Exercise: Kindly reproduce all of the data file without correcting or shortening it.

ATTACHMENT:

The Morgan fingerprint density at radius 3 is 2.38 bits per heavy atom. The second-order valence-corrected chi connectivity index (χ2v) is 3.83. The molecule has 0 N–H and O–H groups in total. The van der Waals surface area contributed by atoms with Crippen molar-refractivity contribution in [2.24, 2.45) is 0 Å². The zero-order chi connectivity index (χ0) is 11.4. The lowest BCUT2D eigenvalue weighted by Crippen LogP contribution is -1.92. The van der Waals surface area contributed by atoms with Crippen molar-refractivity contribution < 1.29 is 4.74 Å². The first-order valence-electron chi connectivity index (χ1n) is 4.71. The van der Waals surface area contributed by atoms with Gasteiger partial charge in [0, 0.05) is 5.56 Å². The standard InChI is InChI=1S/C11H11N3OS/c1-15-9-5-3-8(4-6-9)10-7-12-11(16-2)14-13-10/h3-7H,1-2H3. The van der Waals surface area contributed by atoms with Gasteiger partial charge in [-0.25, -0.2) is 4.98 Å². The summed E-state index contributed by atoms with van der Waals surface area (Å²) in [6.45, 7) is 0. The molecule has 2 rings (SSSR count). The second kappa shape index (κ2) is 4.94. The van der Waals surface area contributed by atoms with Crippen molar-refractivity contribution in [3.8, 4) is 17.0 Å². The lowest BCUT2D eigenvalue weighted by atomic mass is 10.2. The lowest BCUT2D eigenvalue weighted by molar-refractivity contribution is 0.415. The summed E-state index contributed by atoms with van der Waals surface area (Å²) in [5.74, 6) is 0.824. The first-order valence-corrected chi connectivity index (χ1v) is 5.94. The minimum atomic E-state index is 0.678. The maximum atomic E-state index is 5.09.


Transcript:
The Morgan fingerprint density at radius 3 is 2.38 bits per heavy atom. The second-order valence-corrected chi connectivity index (χ2v) is 3.83. The molecule has 0 N–H and O–H groups in total. The van der Waals surface area contributed by atoms with Crippen molar-refractivity contribution in [2.24, 2.45) is 0 Å². The zero-order chi connectivity index (χ0) is 11.4. The lowest BCUT2D eigenvalue weighted by Crippen LogP contribution is -1.92. The van der Waals surface area contributed by atoms with Crippen molar-refractivity contribution < 1.29 is 4.74 Å². The first-order valence-electron chi connectivity index (χ1n) is 4.71. The van der Waals surface area contributed by atoms with Gasteiger partial charge in [0, 0.05) is 5.56 Å². The standard InChI is InChI=1S/C11H11N3OS/c1-15-9-5-3-8(4-6-9)10-7-12-11(16-2)14-13-10/h3-7H,1-2H3. The van der Waals surface area contributed by atoms with Gasteiger partial charge in [-0.25, -0.2) is 4.98 Å². The summed E-state index contributed by atoms with van der Waals surface area (Å²) in [6.45, 7) is 0. The molecule has 2 rings (SSSR count). The second kappa shape index (κ2) is 4.94. The van der Waals surface area contributed by atoms with Crippen molar-refractivity contribution in [3.8, 4) is 17.0 Å². The lowest BCUT2D eigenvalue weighted by atomic mass is 10.2. The lowest BCUT2D eigenvalue weighted by molar-refractivity contribution is 0.415. The summed E-state index contributed by atoms with van der Waals surface area (Å²) in [5.74, 6) is 0.824. The first-order valence-corrected chi connectivity index (χ1v) is 5.94. The minimum atomic E-state index is 0.678. The maximum atomic E-state index is 5.09.